Regina Physicians Awarded Research Funding

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Regina Physicians Awarded Research Funding

13-Dec-2017

$2M Grant from the Canadian Institutes of Health Research (CIHR) for HIV and Hepatitis C Research

$2M Grant from the Canadian Institutes of Health Research (CIHR) for HIV and Hepatitis C Research

Dr. Stuart Skinner, an infectious disease specialist with the Saskatchewan Health Authority and the University of Saskatchewan, has been awarded nearly $2-million by the Canadian Institutes for Health Research.  The research, which aims to address the HIV and hepatitis C epidemics in Saskatchewan, includes a team comprised of members from Regina’s Research & Performance Support department (Dr. Mamata Pandey and Adam Clay), the University of Saskatchewan, the University of McGill, the Indigenous Peoples’ Health Research Centre, Health Canada’s First Nations Inuit Health Branch, and six Indigenous communities in Saskatchewan.  A comprehensive on-reserve HIV testing and treatment initiative, called “Know Your Status” will be expanded and implemented in six Indigenous communities throughout Saskatchewan. The key components of this community-designed and community-based initiative include: community involvement and leadership, education, prevention, specialized nursing support, support for mental health and addictions, lab testing and accessible and culturally safe clinical management that meets the clients where they are located. Through meaningful engagement of First Nations leaders and communities and continual crosstalk between clinicians, health researchers, policy makers, community leadership and other physicians the projects aims to build sustainable provincial capacity to treat on-reserve HIV and hepatitis C for years to come.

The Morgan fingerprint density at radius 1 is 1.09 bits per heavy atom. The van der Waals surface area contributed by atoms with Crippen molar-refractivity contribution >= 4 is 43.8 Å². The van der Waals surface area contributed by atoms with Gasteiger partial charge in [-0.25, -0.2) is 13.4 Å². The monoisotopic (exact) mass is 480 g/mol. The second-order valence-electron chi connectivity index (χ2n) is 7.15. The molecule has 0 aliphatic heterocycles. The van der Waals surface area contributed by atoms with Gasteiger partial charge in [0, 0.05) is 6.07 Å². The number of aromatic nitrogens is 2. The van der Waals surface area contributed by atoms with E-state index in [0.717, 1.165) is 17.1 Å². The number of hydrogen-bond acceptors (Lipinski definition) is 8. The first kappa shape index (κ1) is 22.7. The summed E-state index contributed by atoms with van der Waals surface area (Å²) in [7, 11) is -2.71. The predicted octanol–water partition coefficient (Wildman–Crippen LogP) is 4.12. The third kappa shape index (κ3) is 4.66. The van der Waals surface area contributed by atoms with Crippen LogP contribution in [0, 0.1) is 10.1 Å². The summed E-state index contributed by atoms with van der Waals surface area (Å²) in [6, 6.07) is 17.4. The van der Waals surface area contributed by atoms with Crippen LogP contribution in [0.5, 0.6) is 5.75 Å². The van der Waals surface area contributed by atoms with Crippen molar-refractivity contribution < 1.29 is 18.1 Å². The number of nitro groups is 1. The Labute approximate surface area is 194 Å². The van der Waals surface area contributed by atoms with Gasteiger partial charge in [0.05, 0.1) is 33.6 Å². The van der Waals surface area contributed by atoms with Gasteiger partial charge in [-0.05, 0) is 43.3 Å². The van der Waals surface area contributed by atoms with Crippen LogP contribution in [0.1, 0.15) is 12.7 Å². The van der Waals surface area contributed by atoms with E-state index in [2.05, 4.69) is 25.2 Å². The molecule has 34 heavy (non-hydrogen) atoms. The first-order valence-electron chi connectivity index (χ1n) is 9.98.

The College of Physicians and Surgeons Funds Study to Augment Chronic Pain Services at Meadows Primary Health Care Centre

Congratulations to family physician, Dr. Radhika Marwah, who was recently awarded a two year grant from the College of Physicians and Surgeons to pilot test the expansion of a multi-modal treatment program that will augment chronic pain services at the Meadows Primary Health Care Centre. Meadow serves a population with significant health burdens related to the social determinants of health. This contributes to a high number of clients coming to Meadow with multiple comorbidities including: chronic disease, chronic pain, opioid dependence, mental health and substance use disorders. The need for dedicated care of clients with chronic pain and opioid dependence is clear. The RQHR supported a Chronic Pain Clinic (CPC) Pilot Project in July 2016 that was also run by Dr. Marwah. The following statistics were gathered since the initiation of the pilot project (July 2016 - January 2017):

  • An estimated 53% of the 100 clients in the CPC were First Nations.
  • 17% reported chronic pain which happens to be similar to national and provincial prevalence of chronic pain.
  • Opioid taper was instituted for nearly 31% of opioid dependent clients. Interestingly, all clients on high morphine equivalent doses were inherited, some at more than 2000-3000 Meq of morphine daily. As of January 2017, 11.5% had been successfully weaned off all opioids and the number continues to grow.
  • 57% of patients were referred to physio therapy. Results of physiotherapy in helping with opioid taper and preventing conversion of acute pain to chronic pain has been encouraging in the pilot.

Dr. Marwah has credentials in Addictions-Mental Health, Anesthesiology, the College of Family Physicians of Canada mediated and accredited “Safe Opioid Prescribing Skills” course and relevant past experience as a Pain Clinician. The pilot project is expected to begin in January 2018 and will include partnerships with the Eagle Moon Health Office and the Primary Health Care – Connected to Care Strategy. Dr. Rashaad Hansia, who is the Urban Physician Dyad for the Primary Health Care Network, serves as the clinical co-Lead for this project.